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Jonny Donahoe in Every Brilliant Thing at The Edye at The Broad (Photo by Michaela Bodlovic)

Jonny Donahoe in Every Brilliant Thing at The Edye at The Broad (Photo by Michaela Bodlovic)

Every Brilliant Thing

Reviewed by Deborah Klugman
The Edye at the Broad
Through February 12


Jonny Donahoe, a wonderful storyteller, is so personal and persuasive that one assumes, or at least I did, that the solo show he performs at the Edye at the Broad is an autobiographical play. But it isn’t. Every Brilliant Thing was initially written by Duncan Macmillan, which he adapted from his short story “Sleeve Notes.” A prolific British playwright and director, it was the versatile Macmillan who, with Robert Ickes, adapted and directed the stunning production of 1984 last year at the Broad.

But unlike 1984, a dark looming dystopian spectacle, Every Brilliant Thing is intimate and uplifting, notwithstanding the current of pensive sadness coursing through it.

A first-person narrative, the play in its current iteration is a collaboration among Macmillan, director George Perrin and Donahoe. It’s the story of a man (or it could be a woman, the playwright’s notes tell us) whose mom attempted suicide when that person was seven years old. It’s a bewildering experience for the child, who struggles through the immediate aftermath with the help of a kind school counselor and the sock puppet she employs to help communicate with the boy and build his trust.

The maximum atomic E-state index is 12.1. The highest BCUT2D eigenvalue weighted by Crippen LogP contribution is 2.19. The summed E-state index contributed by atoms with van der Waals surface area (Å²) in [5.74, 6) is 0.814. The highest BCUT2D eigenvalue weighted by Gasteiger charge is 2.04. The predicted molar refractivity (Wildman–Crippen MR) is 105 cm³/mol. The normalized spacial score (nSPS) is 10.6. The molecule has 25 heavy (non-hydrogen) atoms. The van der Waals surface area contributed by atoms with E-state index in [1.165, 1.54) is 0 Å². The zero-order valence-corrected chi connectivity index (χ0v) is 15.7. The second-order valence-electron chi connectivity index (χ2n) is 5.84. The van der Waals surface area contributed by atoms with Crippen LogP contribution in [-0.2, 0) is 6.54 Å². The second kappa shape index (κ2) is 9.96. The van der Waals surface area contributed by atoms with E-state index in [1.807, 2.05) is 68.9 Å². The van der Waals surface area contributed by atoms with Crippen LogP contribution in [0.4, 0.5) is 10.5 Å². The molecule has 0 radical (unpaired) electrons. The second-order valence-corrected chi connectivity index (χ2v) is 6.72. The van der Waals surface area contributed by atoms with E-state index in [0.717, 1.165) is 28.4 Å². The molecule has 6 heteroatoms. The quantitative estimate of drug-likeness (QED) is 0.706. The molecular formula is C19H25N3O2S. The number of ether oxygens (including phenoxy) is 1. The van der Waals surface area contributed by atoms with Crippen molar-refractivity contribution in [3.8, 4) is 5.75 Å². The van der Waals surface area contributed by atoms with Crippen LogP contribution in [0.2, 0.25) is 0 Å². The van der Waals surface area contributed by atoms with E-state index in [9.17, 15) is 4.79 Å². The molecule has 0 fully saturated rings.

But the recollection remains ever-present and, in order to cope, the Narrator begins compiling a list of every brilliant thing — brilliant as in British slang meaning great, cool or awesome — worth living for. The list starts out with a few simple obvious things like ice cream, and mounts first into the hundreds, then into the thousands, and finally into the hundreds of thousands, with the Narrator, now an adult, still trying to help his mom and himself.

Part of the charm of both the performer and his performance is the manner in which he involves his audience, selecting various individuals to stand in for his dad, his teacher, a lecturer at the university, or the woman who he was to marry. Other folks are cast in bit parts; Donahue distributes pieces of paper with one or two lines on them, each with a number, and when he calls out that number during the play, the person with that piece of paper speaks the line.

But even without this engaging inclusion, Every Brilliant Thing is a lovely, touching show, the sort of thing I’d add to my own list of “brilliant things” if I were compiling one.

The Edye at the Broad, Santa Monica; Tues-Fri., 8 p.m.; Sat., 2 p.m. & 8 p.m.; Sun., 2 p.m.; through February 12. or 310-434-3200. Running time: 60 minutes with no intermission.



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